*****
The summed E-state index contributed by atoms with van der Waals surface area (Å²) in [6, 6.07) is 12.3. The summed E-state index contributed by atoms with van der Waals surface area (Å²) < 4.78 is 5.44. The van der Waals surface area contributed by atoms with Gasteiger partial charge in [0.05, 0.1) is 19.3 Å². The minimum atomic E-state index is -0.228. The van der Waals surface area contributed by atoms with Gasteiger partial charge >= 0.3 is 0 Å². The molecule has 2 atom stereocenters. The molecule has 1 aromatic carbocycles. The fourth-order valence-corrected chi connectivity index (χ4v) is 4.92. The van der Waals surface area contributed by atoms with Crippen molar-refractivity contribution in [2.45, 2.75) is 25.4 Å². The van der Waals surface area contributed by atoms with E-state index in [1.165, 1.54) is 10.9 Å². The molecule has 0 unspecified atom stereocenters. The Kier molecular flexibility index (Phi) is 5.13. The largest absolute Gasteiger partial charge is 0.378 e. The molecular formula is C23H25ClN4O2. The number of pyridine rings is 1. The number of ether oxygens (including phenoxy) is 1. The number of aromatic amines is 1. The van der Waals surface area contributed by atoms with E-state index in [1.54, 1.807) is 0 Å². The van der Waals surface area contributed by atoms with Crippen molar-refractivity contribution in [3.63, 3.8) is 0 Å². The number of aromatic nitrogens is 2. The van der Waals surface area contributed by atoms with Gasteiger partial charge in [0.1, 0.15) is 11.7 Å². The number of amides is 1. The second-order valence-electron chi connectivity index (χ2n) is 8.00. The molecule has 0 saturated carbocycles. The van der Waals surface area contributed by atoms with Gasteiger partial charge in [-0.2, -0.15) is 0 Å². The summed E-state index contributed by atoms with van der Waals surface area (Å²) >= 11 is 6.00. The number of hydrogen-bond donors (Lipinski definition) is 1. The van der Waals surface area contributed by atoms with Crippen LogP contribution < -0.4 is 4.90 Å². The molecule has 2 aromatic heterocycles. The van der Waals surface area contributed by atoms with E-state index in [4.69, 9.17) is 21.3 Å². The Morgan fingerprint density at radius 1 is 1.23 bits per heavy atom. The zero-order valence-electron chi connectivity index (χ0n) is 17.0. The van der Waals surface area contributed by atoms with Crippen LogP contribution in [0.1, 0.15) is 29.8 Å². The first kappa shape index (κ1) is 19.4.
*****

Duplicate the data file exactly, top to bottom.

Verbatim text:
The summed E-state index contributed by atoms with van der Waals surface area (Å²) in [6, 6.07) is 12.3. The summed E-state index contributed by atoms with van der Waals surface area (Å²) < 4.78 is 5.44. The van der Waals surface area contributed by atoms with Gasteiger partial charge in [0.05, 0.1) is 19.3 Å². The minimum atomic E-state index is -0.228. The van der Waals surface area contributed by atoms with Gasteiger partial charge >= 0.3 is 0 Å². The molecule has 2 atom stereocenters. The molecule has 1 aromatic carbocycles. The fourth-order valence-corrected chi connectivity index (χ4v) is 4.92. The van der Waals surface area contributed by atoms with Crippen molar-refractivity contribution in [2.45, 2.75) is 25.4 Å². The van der Waals surface area contributed by atoms with E-state index in [1.165, 1.54) is 10.9 Å². The molecule has 0 unspecified atom stereocenters. The Kier molecular flexibility index (Phi) is 5.13. The largest absolute Gasteiger partial charge is 0.378 e. The molecular formula is C23H25ClN4O2. The number of pyridine rings is 1. The number of ether oxygens (including phenoxy) is 1. The number of aromatic amines is 1. The van der Waals surface area contributed by atoms with E-state index in [1.54, 1.807) is 0 Å². The van der Waals surface area contributed by atoms with Crippen molar-refractivity contribution in [3.63, 3.8) is 0 Å². The number of aromatic nitrogens is 2. The van der Waals surface area contributed by atoms with Gasteiger partial charge in [0.1, 0.15) is 11.7 Å². The number of amides is 1. The second-order valence-electron chi connectivity index (χ2n) is 8.00. The molecule has 0 saturated carbocycles. The van der Waals surface area contributed by atoms with Gasteiger partial charge in [-0.2, -0.15) is 0 Å². The summed E-state index contributed by atoms with van der Waals surface area (Å²) >= 11 is 6.00. The number of hydrogen-bond donors (Lipinski definition) is 1. The van der Waals surface area contributed by atoms with Crippen LogP contribution < -0.4 is 4.90 Å². The molecule has 2 aromatic heterocycles. The van der Waals surface area contributed by atoms with E-state index in [4.69, 9.17) is 21.3 Å². The Morgan fingerprint density at radius 1 is 1.23 bits per heavy atom. The zero-order valence-electron chi connectivity index (χ0n) is 17.0. The van der Waals surface area contributed by atoms with Crippen LogP contribution in [0.1, 0.15) is 29.8 Å². The first kappa shape index (κ1) is 19.4.